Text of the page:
Words and Pictures
Center Street Elementary School
by Ron Whalen
In 1895, a good salary brought the rate of fifty cents an hour. A ride on the trolley cost five cents, a pair of new men's shoes cost one dollar and stylish women's dresses sold for four dollars. Electricity powered most of the lights for downtown Oneonta's stores, with only two or three homes having attained that luxury. Money was in short supply, but the residents and the elected civic leaders of the Village of Oneonta thought education was a necessity, an important asset for the children of Oneonta to have. Therefore, the village council allocated what would be an outstanding investement of $20,000 for the construction of a new elementary school at a Center Street location.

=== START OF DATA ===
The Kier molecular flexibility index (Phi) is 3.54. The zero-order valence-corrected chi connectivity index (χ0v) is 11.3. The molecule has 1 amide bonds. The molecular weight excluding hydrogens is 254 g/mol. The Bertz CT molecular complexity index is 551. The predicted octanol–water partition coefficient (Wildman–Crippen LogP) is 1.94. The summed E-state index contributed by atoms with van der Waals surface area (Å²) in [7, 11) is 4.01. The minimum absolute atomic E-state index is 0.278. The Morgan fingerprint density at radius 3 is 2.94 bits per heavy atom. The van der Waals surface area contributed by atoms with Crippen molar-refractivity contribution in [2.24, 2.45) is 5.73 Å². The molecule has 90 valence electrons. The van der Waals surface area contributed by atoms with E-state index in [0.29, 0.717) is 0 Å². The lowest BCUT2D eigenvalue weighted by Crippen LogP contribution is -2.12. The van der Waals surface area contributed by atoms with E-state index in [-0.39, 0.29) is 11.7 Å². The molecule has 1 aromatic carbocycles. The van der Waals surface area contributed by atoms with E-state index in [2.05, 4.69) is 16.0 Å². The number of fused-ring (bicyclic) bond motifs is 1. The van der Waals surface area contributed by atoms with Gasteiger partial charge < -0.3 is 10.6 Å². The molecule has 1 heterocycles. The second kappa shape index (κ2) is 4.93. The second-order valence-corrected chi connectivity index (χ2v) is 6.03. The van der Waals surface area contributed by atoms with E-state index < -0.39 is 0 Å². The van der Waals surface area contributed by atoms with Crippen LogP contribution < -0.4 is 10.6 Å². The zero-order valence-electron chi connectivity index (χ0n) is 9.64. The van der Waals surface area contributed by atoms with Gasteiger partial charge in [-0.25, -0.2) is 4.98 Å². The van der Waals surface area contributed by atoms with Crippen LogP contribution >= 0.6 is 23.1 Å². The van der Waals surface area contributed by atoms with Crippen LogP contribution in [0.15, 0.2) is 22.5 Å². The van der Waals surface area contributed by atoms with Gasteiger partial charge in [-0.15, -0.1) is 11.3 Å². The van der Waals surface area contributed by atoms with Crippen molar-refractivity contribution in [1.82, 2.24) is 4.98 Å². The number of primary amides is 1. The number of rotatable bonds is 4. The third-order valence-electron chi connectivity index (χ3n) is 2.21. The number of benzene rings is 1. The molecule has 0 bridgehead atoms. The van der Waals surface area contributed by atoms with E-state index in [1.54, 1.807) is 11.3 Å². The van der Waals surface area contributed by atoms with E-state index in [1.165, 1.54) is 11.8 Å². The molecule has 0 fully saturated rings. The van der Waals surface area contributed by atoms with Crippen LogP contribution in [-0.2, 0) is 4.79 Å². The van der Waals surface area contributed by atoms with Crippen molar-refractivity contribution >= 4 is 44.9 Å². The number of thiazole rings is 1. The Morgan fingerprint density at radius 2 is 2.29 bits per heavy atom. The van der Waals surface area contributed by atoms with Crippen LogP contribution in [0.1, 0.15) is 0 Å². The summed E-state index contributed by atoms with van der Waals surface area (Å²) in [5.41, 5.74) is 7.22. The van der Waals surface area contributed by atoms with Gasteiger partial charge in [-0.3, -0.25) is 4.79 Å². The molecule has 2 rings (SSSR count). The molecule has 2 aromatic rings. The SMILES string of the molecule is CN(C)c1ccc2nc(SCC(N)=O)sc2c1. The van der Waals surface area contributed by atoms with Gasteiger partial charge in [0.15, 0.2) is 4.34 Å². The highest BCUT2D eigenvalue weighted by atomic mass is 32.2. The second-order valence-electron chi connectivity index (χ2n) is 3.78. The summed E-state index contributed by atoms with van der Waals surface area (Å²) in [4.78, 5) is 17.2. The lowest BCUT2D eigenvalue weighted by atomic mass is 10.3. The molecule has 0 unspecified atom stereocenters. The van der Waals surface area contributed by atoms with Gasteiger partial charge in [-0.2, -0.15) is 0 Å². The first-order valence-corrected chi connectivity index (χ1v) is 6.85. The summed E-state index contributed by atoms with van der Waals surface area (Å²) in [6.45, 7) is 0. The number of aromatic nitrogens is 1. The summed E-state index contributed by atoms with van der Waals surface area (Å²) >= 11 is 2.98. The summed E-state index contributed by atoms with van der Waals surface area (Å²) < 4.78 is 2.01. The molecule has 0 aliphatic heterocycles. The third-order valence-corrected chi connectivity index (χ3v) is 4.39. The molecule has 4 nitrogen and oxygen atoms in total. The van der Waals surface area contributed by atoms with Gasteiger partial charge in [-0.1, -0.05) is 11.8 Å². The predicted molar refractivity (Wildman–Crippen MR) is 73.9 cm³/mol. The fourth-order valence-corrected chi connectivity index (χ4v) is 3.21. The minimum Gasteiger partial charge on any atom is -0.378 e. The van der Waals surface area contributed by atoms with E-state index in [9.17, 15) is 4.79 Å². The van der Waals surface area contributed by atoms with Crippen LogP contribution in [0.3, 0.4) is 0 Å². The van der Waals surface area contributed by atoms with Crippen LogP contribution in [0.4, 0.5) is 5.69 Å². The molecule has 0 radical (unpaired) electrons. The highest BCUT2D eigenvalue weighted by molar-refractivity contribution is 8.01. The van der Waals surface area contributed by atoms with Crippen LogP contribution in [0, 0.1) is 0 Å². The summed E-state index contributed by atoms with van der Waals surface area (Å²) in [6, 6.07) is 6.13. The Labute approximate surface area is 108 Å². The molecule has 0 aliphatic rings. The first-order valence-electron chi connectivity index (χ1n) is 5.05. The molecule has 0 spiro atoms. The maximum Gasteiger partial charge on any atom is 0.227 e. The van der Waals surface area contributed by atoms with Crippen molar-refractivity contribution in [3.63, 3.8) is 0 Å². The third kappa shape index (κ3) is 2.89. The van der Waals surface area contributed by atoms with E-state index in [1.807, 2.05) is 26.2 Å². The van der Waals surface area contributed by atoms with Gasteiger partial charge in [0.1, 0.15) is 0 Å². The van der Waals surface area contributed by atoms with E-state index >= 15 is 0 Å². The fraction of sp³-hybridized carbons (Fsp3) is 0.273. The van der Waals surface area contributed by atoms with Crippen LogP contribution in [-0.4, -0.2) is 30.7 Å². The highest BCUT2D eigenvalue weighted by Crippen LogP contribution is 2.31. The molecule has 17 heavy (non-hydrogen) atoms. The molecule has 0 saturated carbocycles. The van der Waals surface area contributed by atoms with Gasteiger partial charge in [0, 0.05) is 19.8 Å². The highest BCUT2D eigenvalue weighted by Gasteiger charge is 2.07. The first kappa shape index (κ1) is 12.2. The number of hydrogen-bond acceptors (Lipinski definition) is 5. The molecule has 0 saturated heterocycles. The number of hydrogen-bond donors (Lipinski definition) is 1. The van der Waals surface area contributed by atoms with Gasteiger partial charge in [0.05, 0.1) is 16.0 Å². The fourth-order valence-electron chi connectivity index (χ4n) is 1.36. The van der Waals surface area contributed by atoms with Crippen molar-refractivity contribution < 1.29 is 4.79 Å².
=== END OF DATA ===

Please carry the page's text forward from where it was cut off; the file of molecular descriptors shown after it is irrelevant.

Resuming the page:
The land for the new school had originally been part of the Huntington family farm. The property was purchased, the land cleared, and construction began for the new facility with classes officially beginning two years later. A new neighborhood school with a century of rich heritage had been created.
The faculty and staff of the newly constructed Center Street Elementary School consisted of Miss Linda Meade - Principal, Miss Carolyn Hurlbutt - First Grade, Miss Jennie Shearer - Second Grade, Miss Cora Shearer - Third Grade, Miss Leilla Tanner - Fourth Grade, Miss Nellie Wilson - Fifth/Sixth Grade. The school's student body numbered over one hundred seventy. The large windows of the school brought sunlight and warmth into this new structure. Classrooms were located on the first and second floor and the entire third floor was occupied by the auditorium. The new school was a source of great pride to the rapidly expanding community. Unfortunately, in a few short years, this rapid, unplanned growth would make the local civic leaders and residents wish they had built a larger school.